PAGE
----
I may not know much about history, but I don’t mess with it either

Whew!  That was a long drive home.  We got caught in traffic jams caused by two accidents, so we got to spend an extra couple of hours in the car.  Still, better to sit around because of an accident than to be in an accident.  I’ve done both and prefer the former.

While we were driving, we let the kids watch “Miracle on 34th Street,” which is always charming.  We spent most of the drive though, listening to a book on CD: Kenneth C. Davis’ Don’t Know Much About History: Everything You Need to Know About American History but Never Learned.

It was an interesting book, in that it was honest about the facts (although Davis did buy the story about smallpox infected blankets, a story I understand to be a Howard Zinn fraud), but he couldn’t resist Left-wing editorializing, even when his editorial asides didn’t mesh with the facts.  For example, in the section about why the British lost the colonies, his set-up was that they lost it for precisely the same reason that the Americans lost in Vietnam.  In some respects, he was correct — a far-away enemy making logistics challenging, weak support at home, and the fact that the enemy used new tactics while the larger force (Britain/America) was still using its successful tactics from the previous war.

However, what Davis also tried to do was imply that, as was the case with Britain and the American colonies, America in Vietnam was trying to enforce imperial control on a small nation.  He also implies that the Soviet Union in the 20th century, as did France in the 18th century, came in after the conflict started to aid the underdog and humiliate an old enemy.  In that, Davis is completely dishonest.  Vietnam was not a part of the American empire, nor was America trying to squeeze it into that role.  And unlike France, the Soviet Union was not initially a disinterested bystander that only came in to aid an underdog and humiliate an old enemy at the same time.  Instead, Vietnam always was a proxy war between superpowers.  More than that, our aim was to prevent Vietnam from being subjugated to a colonizing power, rather than to subjugate it to our own power.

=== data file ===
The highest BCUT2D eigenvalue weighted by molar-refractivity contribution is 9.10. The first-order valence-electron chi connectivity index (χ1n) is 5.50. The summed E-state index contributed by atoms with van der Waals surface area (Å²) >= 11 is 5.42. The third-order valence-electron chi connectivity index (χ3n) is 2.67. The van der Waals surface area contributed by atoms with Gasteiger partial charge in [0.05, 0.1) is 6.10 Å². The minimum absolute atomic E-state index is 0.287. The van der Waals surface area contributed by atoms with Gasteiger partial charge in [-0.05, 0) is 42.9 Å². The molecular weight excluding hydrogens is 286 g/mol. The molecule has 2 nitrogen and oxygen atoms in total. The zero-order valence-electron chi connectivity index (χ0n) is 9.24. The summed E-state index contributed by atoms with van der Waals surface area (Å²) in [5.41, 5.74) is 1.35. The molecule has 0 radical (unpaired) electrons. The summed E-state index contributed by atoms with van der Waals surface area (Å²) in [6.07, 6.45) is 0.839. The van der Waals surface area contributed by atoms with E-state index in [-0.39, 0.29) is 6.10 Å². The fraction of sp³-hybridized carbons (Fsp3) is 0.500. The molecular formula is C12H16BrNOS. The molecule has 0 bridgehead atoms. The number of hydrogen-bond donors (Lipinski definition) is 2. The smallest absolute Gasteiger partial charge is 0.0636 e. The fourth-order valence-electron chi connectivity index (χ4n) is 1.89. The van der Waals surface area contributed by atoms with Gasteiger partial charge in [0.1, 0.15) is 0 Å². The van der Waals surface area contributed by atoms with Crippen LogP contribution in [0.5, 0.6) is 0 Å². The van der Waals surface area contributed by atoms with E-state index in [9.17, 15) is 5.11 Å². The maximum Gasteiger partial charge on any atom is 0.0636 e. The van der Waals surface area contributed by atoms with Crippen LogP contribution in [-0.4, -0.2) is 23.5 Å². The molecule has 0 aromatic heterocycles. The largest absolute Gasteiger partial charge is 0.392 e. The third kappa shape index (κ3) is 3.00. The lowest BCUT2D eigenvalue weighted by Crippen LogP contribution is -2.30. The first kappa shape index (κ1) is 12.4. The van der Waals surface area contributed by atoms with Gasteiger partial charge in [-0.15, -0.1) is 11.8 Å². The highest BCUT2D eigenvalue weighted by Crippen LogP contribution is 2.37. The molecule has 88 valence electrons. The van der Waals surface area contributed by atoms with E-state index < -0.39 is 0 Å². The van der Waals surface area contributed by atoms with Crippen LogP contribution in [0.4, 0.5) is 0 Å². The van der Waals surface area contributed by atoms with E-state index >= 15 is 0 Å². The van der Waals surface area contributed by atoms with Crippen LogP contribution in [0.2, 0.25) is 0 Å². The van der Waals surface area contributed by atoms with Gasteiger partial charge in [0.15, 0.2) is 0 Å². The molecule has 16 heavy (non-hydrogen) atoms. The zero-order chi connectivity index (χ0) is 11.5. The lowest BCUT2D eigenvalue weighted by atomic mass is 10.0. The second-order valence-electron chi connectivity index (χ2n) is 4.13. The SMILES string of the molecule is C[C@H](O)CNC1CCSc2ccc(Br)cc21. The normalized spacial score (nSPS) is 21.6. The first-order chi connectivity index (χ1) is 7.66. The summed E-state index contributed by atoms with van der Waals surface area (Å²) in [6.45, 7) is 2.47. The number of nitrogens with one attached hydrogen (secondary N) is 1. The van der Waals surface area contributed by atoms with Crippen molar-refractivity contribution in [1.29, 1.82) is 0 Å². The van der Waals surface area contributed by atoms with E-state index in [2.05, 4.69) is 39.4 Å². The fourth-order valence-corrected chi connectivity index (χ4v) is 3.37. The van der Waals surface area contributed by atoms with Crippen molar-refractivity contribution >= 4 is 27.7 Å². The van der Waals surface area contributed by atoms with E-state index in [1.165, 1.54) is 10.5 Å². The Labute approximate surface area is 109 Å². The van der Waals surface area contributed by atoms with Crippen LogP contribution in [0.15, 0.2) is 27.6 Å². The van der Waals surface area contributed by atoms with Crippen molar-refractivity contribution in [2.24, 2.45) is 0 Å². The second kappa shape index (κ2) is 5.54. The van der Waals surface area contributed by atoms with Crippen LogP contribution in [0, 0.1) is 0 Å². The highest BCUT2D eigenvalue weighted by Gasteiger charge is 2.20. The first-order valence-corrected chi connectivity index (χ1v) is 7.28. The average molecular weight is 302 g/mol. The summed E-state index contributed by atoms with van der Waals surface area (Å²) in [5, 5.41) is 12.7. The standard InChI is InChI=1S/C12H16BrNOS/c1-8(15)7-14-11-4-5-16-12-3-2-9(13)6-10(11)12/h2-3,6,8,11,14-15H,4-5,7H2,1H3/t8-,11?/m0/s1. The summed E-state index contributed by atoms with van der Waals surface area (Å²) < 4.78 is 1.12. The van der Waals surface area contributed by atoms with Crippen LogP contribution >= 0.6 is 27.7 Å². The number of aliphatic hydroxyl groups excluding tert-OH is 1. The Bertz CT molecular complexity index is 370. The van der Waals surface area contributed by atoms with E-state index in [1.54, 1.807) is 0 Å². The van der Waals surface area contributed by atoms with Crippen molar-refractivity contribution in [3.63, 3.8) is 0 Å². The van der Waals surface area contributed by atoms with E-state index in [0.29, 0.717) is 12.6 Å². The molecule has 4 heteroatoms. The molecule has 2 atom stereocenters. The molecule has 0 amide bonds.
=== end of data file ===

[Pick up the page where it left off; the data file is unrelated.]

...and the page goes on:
So, not only was Davis biased, he was historically wrong.  Still, he gets points for presenting the facts (even if he didn’t understand their import) and the kids did get more brain food than they would have if they’d just watch an endless series of mindless movies while we drove.